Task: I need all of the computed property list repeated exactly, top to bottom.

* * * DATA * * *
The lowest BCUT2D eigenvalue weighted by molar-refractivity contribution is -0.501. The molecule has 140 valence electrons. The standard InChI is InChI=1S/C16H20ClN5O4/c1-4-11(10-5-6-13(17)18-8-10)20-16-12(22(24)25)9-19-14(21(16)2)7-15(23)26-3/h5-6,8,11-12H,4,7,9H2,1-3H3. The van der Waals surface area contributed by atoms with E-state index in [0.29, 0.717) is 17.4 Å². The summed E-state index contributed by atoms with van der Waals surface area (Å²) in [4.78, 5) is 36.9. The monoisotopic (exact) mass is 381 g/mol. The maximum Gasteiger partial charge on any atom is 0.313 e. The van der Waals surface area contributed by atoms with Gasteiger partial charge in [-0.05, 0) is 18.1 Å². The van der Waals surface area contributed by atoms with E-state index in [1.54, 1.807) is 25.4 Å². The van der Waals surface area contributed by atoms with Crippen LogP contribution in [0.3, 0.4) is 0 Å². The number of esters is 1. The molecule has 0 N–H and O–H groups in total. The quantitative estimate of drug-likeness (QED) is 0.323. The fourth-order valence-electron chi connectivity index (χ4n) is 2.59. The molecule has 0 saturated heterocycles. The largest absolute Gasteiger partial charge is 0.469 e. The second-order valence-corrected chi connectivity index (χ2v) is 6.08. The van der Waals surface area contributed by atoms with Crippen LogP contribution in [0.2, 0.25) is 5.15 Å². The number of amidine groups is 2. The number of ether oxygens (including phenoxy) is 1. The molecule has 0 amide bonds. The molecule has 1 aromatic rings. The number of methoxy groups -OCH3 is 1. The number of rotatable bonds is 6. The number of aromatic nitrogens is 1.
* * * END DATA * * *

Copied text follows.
The lowest BCUT2D eigenvalue weighted by molar-refractivity contribution is -0.501. The molecule has 140 valence electrons. The standard InChI is InChI=1S/C16H20ClN5O4/c1-4-11(10-5-6-13(17)18-8-10)20-16-12(22(24)25)9-19-14(21(16)2)7-15(23)26-3/h5-6,8,11-12H,4,7,9H2,1-3H3. The van der Waals surface area contributed by atoms with E-state index in [0.29, 0.717) is 17.4 Å². The summed E-state index contributed by atoms with van der Waals surface area (Å²) in [4.78, 5) is 36.9. The monoisotopic (exact) mass is 381 g/mol. The maximum Gasteiger partial charge on any atom is 0.313 e. The van der Waals surface area contributed by atoms with Gasteiger partial charge in [-0.05, 0) is 18.1 Å². The van der Waals surface area contributed by atoms with E-state index in [1.54, 1.807) is 25.4 Å². The van der Waals surface area contributed by atoms with Crippen LogP contribution in [0.3, 0.4) is 0 Å². The number of esters is 1. The molecule has 0 N–H and O–H groups in total. The quantitative estimate of drug-likeness (QED) is 0.323. The fourth-order valence-electron chi connectivity index (χ4n) is 2.59. The molecule has 0 saturated heterocycles. The largest absolute Gasteiger partial charge is 0.469 e. The second-order valence-corrected chi connectivity index (χ2v) is 6.08. The van der Waals surface area contributed by atoms with Crippen LogP contribution in [0.2, 0.25) is 5.15 Å². The number of amidine groups is 2. The number of ether oxygens (including phenoxy) is 1. The molecule has 0 amide bonds. The molecule has 1 aromatic rings. The number of methoxy groups -OCH3 is 1. The number of rotatable bonds is 6. The number of aromatic nitrogens is 1.